So you want to get started in the snow removal business but you’re not sure how to find the right snow plow?
Manufacturers make all the options dizzying, hoping you'll wander unprepared into a dealership and get sold more plow than you need.
That fancy V-plow with a touchscreen, hydraulic controller seems like it’s got all the bells and whistles (and the price tag to go with it).
Depending on the kind of work you do, you may not even want all those bells and whistles.
Figure out what you need to do for the jobs you can get. That’s what this post will help you do. You’ll feel confident you made an informed decision instead of a “go with your gut” decision.
Let’s get down to brass tacks: picking a snow plow for your snow removal business isn’t as hard as forums and Facebook groups make it seem.
You only need three facts/decisions:
Once you answer those three questions, you can go find the right snow plow for your business. Really, it’s that easy.
This is a pretty straightforward question. Find the Front Gross Axle Vehicle Weight Rating (FGAVWR) for your truck. You should be able to find it with a quick Google search or by consulting your owner’s manual.
In general, a standard pickup can carry a plow that’s 6’ to 7 ½’. A ½ ton pickup can carry 7’ to 7 ½’ and a ¾ or full-size pickup can carry a plow 7 ½’ to 8’.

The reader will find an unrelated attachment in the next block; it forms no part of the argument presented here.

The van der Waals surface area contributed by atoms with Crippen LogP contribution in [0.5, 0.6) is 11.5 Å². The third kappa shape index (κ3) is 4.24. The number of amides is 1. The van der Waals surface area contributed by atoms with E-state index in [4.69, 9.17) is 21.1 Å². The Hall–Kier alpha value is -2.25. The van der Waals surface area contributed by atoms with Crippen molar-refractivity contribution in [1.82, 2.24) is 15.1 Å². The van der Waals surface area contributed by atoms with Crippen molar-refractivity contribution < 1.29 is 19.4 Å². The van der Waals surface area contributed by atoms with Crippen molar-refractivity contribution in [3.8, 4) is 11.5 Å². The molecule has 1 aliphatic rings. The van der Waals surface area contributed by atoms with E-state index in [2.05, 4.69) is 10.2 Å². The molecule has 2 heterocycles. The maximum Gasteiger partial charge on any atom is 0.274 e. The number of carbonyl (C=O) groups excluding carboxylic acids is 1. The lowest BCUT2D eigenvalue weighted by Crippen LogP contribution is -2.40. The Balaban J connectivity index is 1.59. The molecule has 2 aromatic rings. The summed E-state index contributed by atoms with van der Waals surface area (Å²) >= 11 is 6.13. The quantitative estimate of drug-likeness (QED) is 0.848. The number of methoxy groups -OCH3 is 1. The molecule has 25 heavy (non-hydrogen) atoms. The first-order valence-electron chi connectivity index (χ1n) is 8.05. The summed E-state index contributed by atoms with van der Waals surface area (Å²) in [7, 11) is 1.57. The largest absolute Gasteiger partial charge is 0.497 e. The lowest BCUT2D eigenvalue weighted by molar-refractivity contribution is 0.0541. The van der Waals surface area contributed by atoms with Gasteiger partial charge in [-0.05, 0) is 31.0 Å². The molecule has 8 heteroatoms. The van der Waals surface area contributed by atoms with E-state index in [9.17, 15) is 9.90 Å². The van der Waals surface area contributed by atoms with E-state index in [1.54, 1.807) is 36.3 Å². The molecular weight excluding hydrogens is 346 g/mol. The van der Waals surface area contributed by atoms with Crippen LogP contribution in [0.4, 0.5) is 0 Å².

Plows are made from three materials, each has strong pluses and drawbacks:
The tried-and-true plow material. Stainless has a finer finish than regular steel and is usually coated to help snow slough off more easily.
Stainless plows are generally more expensive, but they are less susceptible to rust and corrosion than a traditional steel plow.
Steel is strong, it pushes snow effectively. Traditional steel plows are more susceptible to collecting frozen snow than a stainless or poly plow. They are also more likely to succumb to rust and corrosion.
Their biggest strength is that they are moderately less expensive than stainless or poly.
You’re going to have to replace them more quickly (because of rust and corrosion). If the budget is not your primary concern, this is probably not the right snow plow for your business.
Plastic? For a snow plow?
It’s not a joke. Poly plows are being made in droves. They’re slightly less expensive. They don’t have to be coated to slough off snow, they do it naturally.
Here’s the drawback:
Plastic is weaker than steel. Manufacturers overcome this material weakness by reinforcing the poly with intricate steel frames. These frames usually make the plow heavier than a similarly sized steel plow.
You’re weighing the added efficiency of snow not sticking to the plow against the fuel costs of a heavier plow. It’s approaching a wash (a plow covered in snow is also heavier than a dry plow).
You have two options here: straight or V-plows.
If you’re doing mostly residential work, there’s almost no reason to buy a V-plow, unless you’re plowing a neighborhood with gargantuan circle drives. A straight-blade plow will easily clear driveways.